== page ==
Cleaning up the garden at the end of the season will help eliminate a lot of diseases and insects that can overwinter and cause problems next year. And, doing some soil prep in the fall can help improve hard, compacted clay soils.

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Cleaning Up Your Garden in the Fall

After another great season in the vegetable garden, our chores aren’t over until we clean it up. The reason we want to clean up the debris in the vegetable garden is several fold. First of all, eliminating this debris will get rid of a lot of diseases and insects that can overwinter to cause problems next year. If you leave weeds in the garden, they’re going to go to seed, and we’ll have that many more problems next year.

The question is, do we want to compost some of this diseased material? The answer for the backyard gardener is that you probably don’t want to compost this diseased material because it may come back to our garden in the form of compost.

So, it’s best to just go in with your clippers and start cutting and removing the tomato vines and pulling them out. If you have trellises and other things that are holding up the tomato plants, you’ll want to make sure that all the leaves are gone, because the diseases can overwinter on it.

After you have the garden clean of all the debris, then you can start working on the soil. Because doing a lot of the soil prep in the fall will give us a leg up in the spring. A great thing to do in the fall is to till the soil a good six to eight inches deep – using a spade or rototiller. If you have hard, compacted clay soil that Kansas is famous for, you can add some organic matter such as compost at this time.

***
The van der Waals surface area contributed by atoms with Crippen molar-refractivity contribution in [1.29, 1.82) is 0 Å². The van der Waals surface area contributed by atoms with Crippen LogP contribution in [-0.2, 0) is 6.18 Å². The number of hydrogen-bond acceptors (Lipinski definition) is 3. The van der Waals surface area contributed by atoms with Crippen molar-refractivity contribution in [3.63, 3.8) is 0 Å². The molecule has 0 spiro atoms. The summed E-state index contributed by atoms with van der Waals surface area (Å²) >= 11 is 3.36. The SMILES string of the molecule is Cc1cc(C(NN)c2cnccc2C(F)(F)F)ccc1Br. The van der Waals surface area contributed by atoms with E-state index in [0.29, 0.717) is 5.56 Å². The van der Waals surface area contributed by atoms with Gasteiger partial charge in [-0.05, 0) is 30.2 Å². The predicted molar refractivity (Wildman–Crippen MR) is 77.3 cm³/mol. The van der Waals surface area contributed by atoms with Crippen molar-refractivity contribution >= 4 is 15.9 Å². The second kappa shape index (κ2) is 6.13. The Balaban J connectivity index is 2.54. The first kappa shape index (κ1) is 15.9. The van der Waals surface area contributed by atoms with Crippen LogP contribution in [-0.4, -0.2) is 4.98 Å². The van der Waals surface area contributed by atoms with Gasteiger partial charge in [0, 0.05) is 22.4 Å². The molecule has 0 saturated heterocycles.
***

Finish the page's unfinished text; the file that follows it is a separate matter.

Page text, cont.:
The other nice thing about tilling the soil in the fall is that we don’t have to do a fine till. In fact, we want to leave it rough with some clods. Then, in our Kansas winter, the snow, rain, and freezing and thawing will break down the soil. Then, next spring, all we have to do is give it a light raking, and we’ll be ready to plant.

Another reason for doing that soil prep in the fall after cleaning up the garden is that it tends to be drier in the fall in Kansas than in the spring. You don’t want to get in there and work wet soil. So, spending a little bit of extra time this fall getting debris out in the vegetable garden will solve problems next year and get a jump start for the next season.

This feature story prepared with Dennis Patton, Kansas State University Research and Extension Horticulture Agent, Johnson County. For more information, visit your local county extension office or visit our website at

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